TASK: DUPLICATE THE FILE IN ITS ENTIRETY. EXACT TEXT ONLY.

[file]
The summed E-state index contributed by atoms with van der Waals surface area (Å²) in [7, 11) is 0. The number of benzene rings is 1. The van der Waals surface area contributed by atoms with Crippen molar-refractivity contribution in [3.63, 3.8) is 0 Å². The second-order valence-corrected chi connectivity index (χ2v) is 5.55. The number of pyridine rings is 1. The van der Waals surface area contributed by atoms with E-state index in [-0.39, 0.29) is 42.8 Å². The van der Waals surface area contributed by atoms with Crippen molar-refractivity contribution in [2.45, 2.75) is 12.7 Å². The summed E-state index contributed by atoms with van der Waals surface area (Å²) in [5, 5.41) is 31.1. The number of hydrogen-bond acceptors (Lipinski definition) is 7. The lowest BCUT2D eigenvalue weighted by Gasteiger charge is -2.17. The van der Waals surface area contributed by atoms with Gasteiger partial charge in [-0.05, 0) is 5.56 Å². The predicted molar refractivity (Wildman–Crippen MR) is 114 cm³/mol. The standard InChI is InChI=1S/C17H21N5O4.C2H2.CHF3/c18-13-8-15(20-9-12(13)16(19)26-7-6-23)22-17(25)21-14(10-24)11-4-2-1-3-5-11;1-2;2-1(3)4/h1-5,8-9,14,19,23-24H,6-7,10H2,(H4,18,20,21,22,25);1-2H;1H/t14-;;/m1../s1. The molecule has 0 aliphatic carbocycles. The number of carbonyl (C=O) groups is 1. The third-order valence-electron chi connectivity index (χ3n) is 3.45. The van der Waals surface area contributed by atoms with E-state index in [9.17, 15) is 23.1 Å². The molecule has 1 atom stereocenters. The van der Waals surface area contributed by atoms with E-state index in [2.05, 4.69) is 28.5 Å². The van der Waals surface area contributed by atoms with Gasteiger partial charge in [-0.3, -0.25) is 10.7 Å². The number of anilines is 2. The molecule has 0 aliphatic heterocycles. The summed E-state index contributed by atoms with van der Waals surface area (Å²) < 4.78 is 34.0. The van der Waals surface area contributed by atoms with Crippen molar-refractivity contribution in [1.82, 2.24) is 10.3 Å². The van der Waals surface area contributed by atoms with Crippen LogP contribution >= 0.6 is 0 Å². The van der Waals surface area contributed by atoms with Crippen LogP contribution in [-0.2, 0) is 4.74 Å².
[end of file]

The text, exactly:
The summed E-state index contributed by atoms with van der Waals surface area (Å²) in [7, 11) is 0. The number of benzene rings is 1. The van der Waals surface area contributed by atoms with Crippen molar-refractivity contribution in [3.63, 3.8) is 0 Å². The second-order valence-corrected chi connectivity index (χ2v) is 5.55. The number of pyridine rings is 1. The van der Waals surface area contributed by atoms with E-state index in [-0.39, 0.29) is 42.8 Å². The van der Waals surface area contributed by atoms with Crippen molar-refractivity contribution in [2.45, 2.75) is 12.7 Å². The summed E-state index contributed by atoms with van der Waals surface area (Å²) in [5, 5.41) is 31.1. The number of hydrogen-bond acceptors (Lipinski definition) is 7. The lowest BCUT2D eigenvalue weighted by Gasteiger charge is -2.17. The van der Waals surface area contributed by atoms with Gasteiger partial charge in [-0.05, 0) is 5.56 Å². The predicted molar refractivity (Wildman–Crippen MR) is 114 cm³/mol. The standard InChI is InChI=1S/C17H21N5O4.C2H2.CHF3/c18-13-8-15(20-9-12(13)16(19)26-7-6-23)22-17(25)21-14(10-24)11-4-2-1-3-5-11;1-2;2-1(3)4/h1-5,8-9,14,19,23-24H,6-7,10H2,(H4,18,20,21,22,25);1-2H;1H/t14-;;/m1../s1. The molecule has 0 aliphatic carbocycles. The number of carbonyl (C=O) groups is 1. The third-order valence-electron chi connectivity index (χ3n) is 3.45. The van der Waals surface area contributed by atoms with E-state index in [9.17, 15) is 23.1 Å². The molecule has 1 atom stereocenters. The van der Waals surface area contributed by atoms with E-state index in [2.05, 4.69) is 28.5 Å². The van der Waals surface area contributed by atoms with Gasteiger partial charge in [-0.3, -0.25) is 10.7 Å². The number of anilines is 2. The molecule has 0 aliphatic heterocycles. The summed E-state index contributed by atoms with van der Waals surface area (Å²) < 4.78 is 34.0. The van der Waals surface area contributed by atoms with Crippen molar-refractivity contribution in [1.82, 2.24) is 10.3 Å². The van der Waals surface area contributed by atoms with Crippen LogP contribution >= 0.6 is 0 Å². The van der Waals surface area contributed by atoms with Crippen LogP contribution in [-0.2, 0) is 4.74 Å².